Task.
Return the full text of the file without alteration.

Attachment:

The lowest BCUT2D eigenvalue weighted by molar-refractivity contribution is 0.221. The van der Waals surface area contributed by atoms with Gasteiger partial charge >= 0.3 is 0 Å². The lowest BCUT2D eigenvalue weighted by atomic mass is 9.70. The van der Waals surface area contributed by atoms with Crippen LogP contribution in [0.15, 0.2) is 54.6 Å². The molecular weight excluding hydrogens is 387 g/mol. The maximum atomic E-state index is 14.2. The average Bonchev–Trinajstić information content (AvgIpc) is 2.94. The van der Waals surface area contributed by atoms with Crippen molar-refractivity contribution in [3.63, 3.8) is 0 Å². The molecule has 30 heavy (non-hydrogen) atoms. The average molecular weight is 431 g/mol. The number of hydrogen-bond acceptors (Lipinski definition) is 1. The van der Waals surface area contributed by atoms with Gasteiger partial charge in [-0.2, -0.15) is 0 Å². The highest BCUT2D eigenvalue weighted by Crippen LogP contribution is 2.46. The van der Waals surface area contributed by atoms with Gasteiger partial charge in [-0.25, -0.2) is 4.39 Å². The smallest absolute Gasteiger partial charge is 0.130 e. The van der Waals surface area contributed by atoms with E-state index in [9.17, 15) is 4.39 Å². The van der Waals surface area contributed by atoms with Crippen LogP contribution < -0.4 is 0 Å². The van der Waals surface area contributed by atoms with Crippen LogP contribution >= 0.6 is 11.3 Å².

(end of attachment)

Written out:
The lowest BCUT2D eigenvalue weighted by molar-refractivity contribution is 0.221. The van der Waals surface area contributed by atoms with Gasteiger partial charge >= 0.3 is 0 Å². The lowest BCUT2D eigenvalue weighted by atomic mass is 9.70. The van der Waals surface area contributed by atoms with Crippen LogP contribution in [0.15, 0.2) is 54.6 Å². The molecular weight excluding hydrogens is 387 g/mol. The maximum atomic E-state index is 14.2. The average Bonchev–Trinajstić information content (AvgIpc) is 2.94. The van der Waals surface area contributed by atoms with Crippen molar-refractivity contribution in [3.63, 3.8) is 0 Å². The molecule has 30 heavy (non-hydrogen) atoms. The average molecular weight is 431 g/mol. The number of hydrogen-bond acceptors (Lipinski definition) is 1. The van der Waals surface area contributed by atoms with Gasteiger partial charge in [-0.2, -0.15) is 0 Å². The highest BCUT2D eigenvalue weighted by Crippen LogP contribution is 2.46. The van der Waals surface area contributed by atoms with Gasteiger partial charge in [-0.25, -0.2) is 4.39 Å². The smallest absolute Gasteiger partial charge is 0.130 e. The van der Waals surface area contributed by atoms with E-state index in [9.17, 15) is 4.39 Å². The van der Waals surface area contributed by atoms with Crippen LogP contribution < -0.4 is 0 Å². The van der Waals surface area contributed by atoms with Crippen LogP contribution >= 0.6 is 11.3 Å².